The ultimate men shoe guide according to a Prince.
Our guest author is a German Prince, who has fast cars, good shoes and luxury watches as his hobbies.
One of the oldest premises in men’s good dressing codes is that a good pair of shoes can make a lousy suit look good, while a bad pair will have the exact opposite effect.
Knowing this, the only part remaining to clarify now is...what exactly is a good pair of shoes.
As in most cases, when in doubt, look for the classics. There is little you can do wrong when sticking to it.
Therefore, let’s check here the classic models that are a must in every men’s wardrobe (later we’ll talk about quality).
To begin with, the indisputable king of shoes, the Oxford.
The black cap toe shoe is the indispensable piece every man must-have. It is the after 19:00 mandatory shoe, but that works during the day as well, with grey or blue, plain or striped suits. There is nothing you can do wrong with this classic.
There are some variations of the model, like the whole cut Oxford (constructed from a single piece of leather), but it is an option for when your budget is more favourable to little extravaganzas.
Very close to the Oxford, and also a must-have, is this sportier model to be worn during the day; the Derby (called in the German-speaking area - and more accurately - the Budapester, since it was invented there). The Half Brogue is a close relative as well. As a rule of thumb this shoe is brown, and since the Prince of Wales (later Duke of Windsor) introduced it in the 1920s, in combination with a dark blue suit (to the horror of his father King George V) it has become tremendously fashionable and an acceptable city garment.
The Monk Strap was, according to legend, invented by monks in the 15th century, but for a fact, this model has been for some time a much-liked item by the elegant gentleman in southern Europe, mainly the Italians and French. In recent years the Monk Strap has grown in popularity around the world too. It exists in two variations, with single and double straps, and is wonderfully versatile, since it goes equally well in a formal as well as casual attire.
The Loafer. Introduced to the gentlemen wardrobe by Norwegian students in the early 1900s, who first saw local fishermen using it, and adopted the model immediately because of its comfort, this shoe found its way into the US shortly after. And the rest is history; The Penny loafer has become one of the most liked shoes available, an allrounder that has gone from college kids to Wallstreet and back and can be used with practically everything. But, alas, here is where attention is required…the loafer has suffered such quantity of “interpretations” and alterations that most of them are to be described as abominations. With loafers, again the old premise, stick to the original classic design and nothing else (only exception being; the tassel loafer).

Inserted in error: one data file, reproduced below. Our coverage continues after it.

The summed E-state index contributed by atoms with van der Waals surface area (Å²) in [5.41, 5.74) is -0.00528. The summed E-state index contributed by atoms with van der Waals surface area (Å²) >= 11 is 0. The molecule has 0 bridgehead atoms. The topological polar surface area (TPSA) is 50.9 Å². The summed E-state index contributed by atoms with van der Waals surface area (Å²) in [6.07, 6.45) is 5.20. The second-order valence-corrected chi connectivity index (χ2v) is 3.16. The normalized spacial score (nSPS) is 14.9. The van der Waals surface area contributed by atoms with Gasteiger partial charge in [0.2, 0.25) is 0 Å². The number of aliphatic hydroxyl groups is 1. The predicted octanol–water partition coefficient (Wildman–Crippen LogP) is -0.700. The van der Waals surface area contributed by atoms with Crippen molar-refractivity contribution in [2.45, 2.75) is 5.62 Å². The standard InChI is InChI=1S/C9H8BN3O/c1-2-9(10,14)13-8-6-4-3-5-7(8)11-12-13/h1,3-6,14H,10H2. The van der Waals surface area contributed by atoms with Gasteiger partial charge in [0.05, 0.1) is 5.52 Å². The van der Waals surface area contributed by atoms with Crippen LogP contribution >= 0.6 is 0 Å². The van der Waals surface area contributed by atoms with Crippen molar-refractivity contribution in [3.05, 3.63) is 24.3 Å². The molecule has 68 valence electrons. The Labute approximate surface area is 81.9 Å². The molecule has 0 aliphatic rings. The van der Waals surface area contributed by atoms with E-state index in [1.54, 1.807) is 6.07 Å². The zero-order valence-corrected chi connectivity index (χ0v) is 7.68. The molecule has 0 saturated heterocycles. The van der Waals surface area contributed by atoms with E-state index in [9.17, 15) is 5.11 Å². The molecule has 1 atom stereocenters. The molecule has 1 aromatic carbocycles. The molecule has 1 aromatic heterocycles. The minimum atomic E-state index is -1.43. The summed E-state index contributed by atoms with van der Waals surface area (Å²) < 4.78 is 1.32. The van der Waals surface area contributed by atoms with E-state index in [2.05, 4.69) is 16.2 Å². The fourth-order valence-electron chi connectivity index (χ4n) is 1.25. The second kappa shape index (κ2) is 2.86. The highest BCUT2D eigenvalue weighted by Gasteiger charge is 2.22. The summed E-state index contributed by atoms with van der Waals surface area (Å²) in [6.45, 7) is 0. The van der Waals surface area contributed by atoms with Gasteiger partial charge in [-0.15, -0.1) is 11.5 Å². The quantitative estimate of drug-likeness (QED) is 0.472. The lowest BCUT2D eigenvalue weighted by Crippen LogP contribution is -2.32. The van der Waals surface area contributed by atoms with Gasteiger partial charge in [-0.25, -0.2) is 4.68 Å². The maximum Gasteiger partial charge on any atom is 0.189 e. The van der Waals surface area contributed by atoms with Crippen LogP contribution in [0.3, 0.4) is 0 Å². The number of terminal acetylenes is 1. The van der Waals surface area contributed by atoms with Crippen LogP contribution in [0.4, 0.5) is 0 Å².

Just to make it very clear, the only acceptable black-tie shoe is out of patent leather, and the most common model these days; the oxford. But for the very confident and courageous among you gents, there is the formal pump, also known as the opera pump. First introduced in the 18th century, it is probably one of the few garments that haven’t changed since being launched almost 300 years ago. They look smart, incredibly sophisticated and elegant.
And since we have weekends and holidays, the elegant man needs his informal shoe wear as well. Here again, …stick to the classics; do not wear strange stuff like Flip-Flops, Sandals, Crocs etc. Car-Shoes, Boat Shoes, Espadrilles and Supergas are all you need.
And last but not least, the slippers (or pantoufles) for your Pajamas. Just because you are home, doesn't mean you can wear Dr Scholl’s or wear only socks.
So, now that we established the Kind of shoe let’s talk about quality. And if you have by now (I really hope so!) decided for the classic shoe, a piece of excellent news, you won’t be needing to worry about fashion anymore because they don’t go out of style. And since they don’t go out of style, you can spend a little more on it, as they will last longer. And here another piece of good news; a more expensive shoe will always look better, always! Because the leather, the sole, the stitching, the finishing are better, and in a shoe you see it. No doubt, a win-win!
Here some good addresses:
But if you want shoes that say you are the boss and that your grandchildren will still wear, these are the places you want to go:
Nota Bene: Scheer and Materna are among the last shoemakers that still do the sole in the old Austro-Hungarian wood-pegged fashion (vs the usual hand welted). A shoe that besides being glorious to look at and to wear, is not to beat in quality. It is already an experience just to visit them.